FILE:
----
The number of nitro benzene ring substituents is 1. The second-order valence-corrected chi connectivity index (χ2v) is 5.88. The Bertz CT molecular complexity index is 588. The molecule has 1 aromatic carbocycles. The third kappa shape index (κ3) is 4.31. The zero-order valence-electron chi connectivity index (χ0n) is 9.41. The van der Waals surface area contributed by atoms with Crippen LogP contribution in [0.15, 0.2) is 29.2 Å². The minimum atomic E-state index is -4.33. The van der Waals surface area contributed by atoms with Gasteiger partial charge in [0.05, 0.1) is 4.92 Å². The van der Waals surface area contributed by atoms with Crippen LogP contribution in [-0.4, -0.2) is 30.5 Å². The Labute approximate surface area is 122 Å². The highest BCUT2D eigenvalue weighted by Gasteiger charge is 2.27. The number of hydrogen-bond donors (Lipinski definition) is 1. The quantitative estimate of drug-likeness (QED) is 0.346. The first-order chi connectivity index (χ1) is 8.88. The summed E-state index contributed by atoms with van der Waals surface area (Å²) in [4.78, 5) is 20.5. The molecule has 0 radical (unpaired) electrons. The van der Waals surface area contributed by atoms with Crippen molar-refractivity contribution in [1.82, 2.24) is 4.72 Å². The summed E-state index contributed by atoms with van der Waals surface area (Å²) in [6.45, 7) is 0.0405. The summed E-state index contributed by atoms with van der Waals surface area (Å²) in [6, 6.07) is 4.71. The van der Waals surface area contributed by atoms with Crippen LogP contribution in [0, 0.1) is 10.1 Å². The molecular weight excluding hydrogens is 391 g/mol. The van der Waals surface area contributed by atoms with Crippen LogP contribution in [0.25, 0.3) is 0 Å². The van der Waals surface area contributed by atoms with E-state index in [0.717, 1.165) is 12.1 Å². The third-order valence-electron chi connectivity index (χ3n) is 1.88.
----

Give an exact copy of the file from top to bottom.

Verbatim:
The number of nitro benzene ring substituents is 1. The second-order valence-corrected chi connectivity index (χ2v) is 5.88. The Bertz CT molecular complexity index is 588. The molecule has 1 aromatic carbocycles. The third kappa shape index (κ3) is 4.31. The zero-order valence-electron chi connectivity index (χ0n) is 9.41. The van der Waals surface area contributed by atoms with Crippen LogP contribution in [0.15, 0.2) is 29.2 Å². The minimum atomic E-state index is -4.33. The van der Waals surface area contributed by atoms with Gasteiger partial charge in [0.05, 0.1) is 4.92 Å². The van der Waals surface area contributed by atoms with Crippen LogP contribution in [-0.4, -0.2) is 30.5 Å². The Labute approximate surface area is 122 Å². The highest BCUT2D eigenvalue weighted by Gasteiger charge is 2.27. The number of hydrogen-bond donors (Lipinski definition) is 1. The quantitative estimate of drug-likeness (QED) is 0.346. The first-order chi connectivity index (χ1) is 8.88. The summed E-state index contributed by atoms with van der Waals surface area (Å²) in [4.78, 5) is 20.5. The molecule has 0 radical (unpaired) electrons. The van der Waals surface area contributed by atoms with Crippen molar-refractivity contribution in [1.82, 2.24) is 4.72 Å². The summed E-state index contributed by atoms with van der Waals surface area (Å²) in [6.45, 7) is 0.0405. The summed E-state index contributed by atoms with van der Waals surface area (Å²) in [6, 6.07) is 4.71. The van der Waals surface area contributed by atoms with Crippen LogP contribution in [0, 0.1) is 10.1 Å². The molecular weight excluding hydrogens is 391 g/mol. The van der Waals surface area contributed by atoms with Crippen LogP contribution in [0.25, 0.3) is 0 Å². The van der Waals surface area contributed by atoms with E-state index in [0.717, 1.165) is 12.1 Å². The third-order valence-electron chi connectivity index (χ3n) is 1.88.